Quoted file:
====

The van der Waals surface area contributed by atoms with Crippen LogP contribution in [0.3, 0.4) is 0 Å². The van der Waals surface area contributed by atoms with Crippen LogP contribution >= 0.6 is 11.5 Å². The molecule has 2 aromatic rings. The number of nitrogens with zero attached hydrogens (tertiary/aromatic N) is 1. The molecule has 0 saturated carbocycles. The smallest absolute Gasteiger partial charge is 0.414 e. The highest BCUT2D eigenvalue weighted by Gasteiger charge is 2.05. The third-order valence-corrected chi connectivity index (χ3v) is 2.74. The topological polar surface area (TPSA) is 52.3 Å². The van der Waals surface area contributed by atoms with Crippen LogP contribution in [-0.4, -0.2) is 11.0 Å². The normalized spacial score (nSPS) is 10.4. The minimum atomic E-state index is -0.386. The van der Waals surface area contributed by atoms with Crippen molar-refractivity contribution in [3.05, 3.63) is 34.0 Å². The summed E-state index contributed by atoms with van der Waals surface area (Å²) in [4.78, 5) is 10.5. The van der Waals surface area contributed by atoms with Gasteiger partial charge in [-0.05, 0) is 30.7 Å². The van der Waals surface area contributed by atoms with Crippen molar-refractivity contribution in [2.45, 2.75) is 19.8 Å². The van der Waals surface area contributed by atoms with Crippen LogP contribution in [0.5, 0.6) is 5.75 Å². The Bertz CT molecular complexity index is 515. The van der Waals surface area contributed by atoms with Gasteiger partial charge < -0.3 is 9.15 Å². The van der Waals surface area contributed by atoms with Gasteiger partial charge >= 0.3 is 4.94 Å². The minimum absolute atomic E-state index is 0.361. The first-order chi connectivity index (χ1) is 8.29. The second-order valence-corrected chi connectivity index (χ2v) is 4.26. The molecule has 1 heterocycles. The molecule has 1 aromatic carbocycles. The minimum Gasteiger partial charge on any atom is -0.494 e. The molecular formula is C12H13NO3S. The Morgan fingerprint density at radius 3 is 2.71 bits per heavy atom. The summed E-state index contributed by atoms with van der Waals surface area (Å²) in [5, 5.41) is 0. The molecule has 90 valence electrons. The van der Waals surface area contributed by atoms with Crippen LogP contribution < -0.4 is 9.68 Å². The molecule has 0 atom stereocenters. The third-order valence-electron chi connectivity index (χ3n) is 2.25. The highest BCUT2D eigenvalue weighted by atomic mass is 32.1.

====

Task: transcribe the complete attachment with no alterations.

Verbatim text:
The van der Waals surface area contributed by atoms with Crippen LogP contribution in [0.3, 0.4) is 0 Å². The van der Waals surface area contributed by atoms with Crippen LogP contribution >= 0.6 is 11.5 Å². The molecule has 2 aromatic rings. The number of nitrogens with zero attached hydrogens (tertiary/aromatic N) is 1. The molecule has 0 saturated carbocycles. The smallest absolute Gasteiger partial charge is 0.414 e. The highest BCUT2D eigenvalue weighted by Gasteiger charge is 2.05. The third-order valence-corrected chi connectivity index (χ3v) is 2.74. The topological polar surface area (TPSA) is 52.3 Å². The van der Waals surface area contributed by atoms with Crippen LogP contribution in [-0.4, -0.2) is 11.0 Å². The normalized spacial score (nSPS) is 10.4. The minimum atomic E-state index is -0.386. The van der Waals surface area contributed by atoms with Crippen molar-refractivity contribution in [3.05, 3.63) is 34.0 Å². The summed E-state index contributed by atoms with van der Waals surface area (Å²) in [4.78, 5) is 10.5. The van der Waals surface area contributed by atoms with Gasteiger partial charge in [-0.05, 0) is 30.7 Å². The van der Waals surface area contributed by atoms with Crippen molar-refractivity contribution in [2.45, 2.75) is 19.8 Å². The van der Waals surface area contributed by atoms with Crippen LogP contribution in [0.5, 0.6) is 5.75 Å². The Bertz CT molecular complexity index is 515. The van der Waals surface area contributed by atoms with Gasteiger partial charge < -0.3 is 9.15 Å². The van der Waals surface area contributed by atoms with Gasteiger partial charge >= 0.3 is 4.94 Å². The minimum absolute atomic E-state index is 0.361. The first-order chi connectivity index (χ1) is 8.29. The second-order valence-corrected chi connectivity index (χ2v) is 4.26. The molecule has 1 heterocycles. The molecule has 1 aromatic carbocycles. The minimum Gasteiger partial charge on any atom is -0.494 e. The molecular formula is C12H13NO3S. The Morgan fingerprint density at radius 3 is 2.71 bits per heavy atom. The summed E-state index contributed by atoms with van der Waals surface area (Å²) in [5, 5.41) is 0. The molecule has 90 valence electrons. The van der Waals surface area contributed by atoms with Crippen LogP contribution < -0.4 is 9.68 Å². The molecule has 0 atom stereocenters. The third-order valence-electron chi connectivity index (χ3n) is 2.25. The highest BCUT2D eigenvalue weighted by atomic mass is 32.1.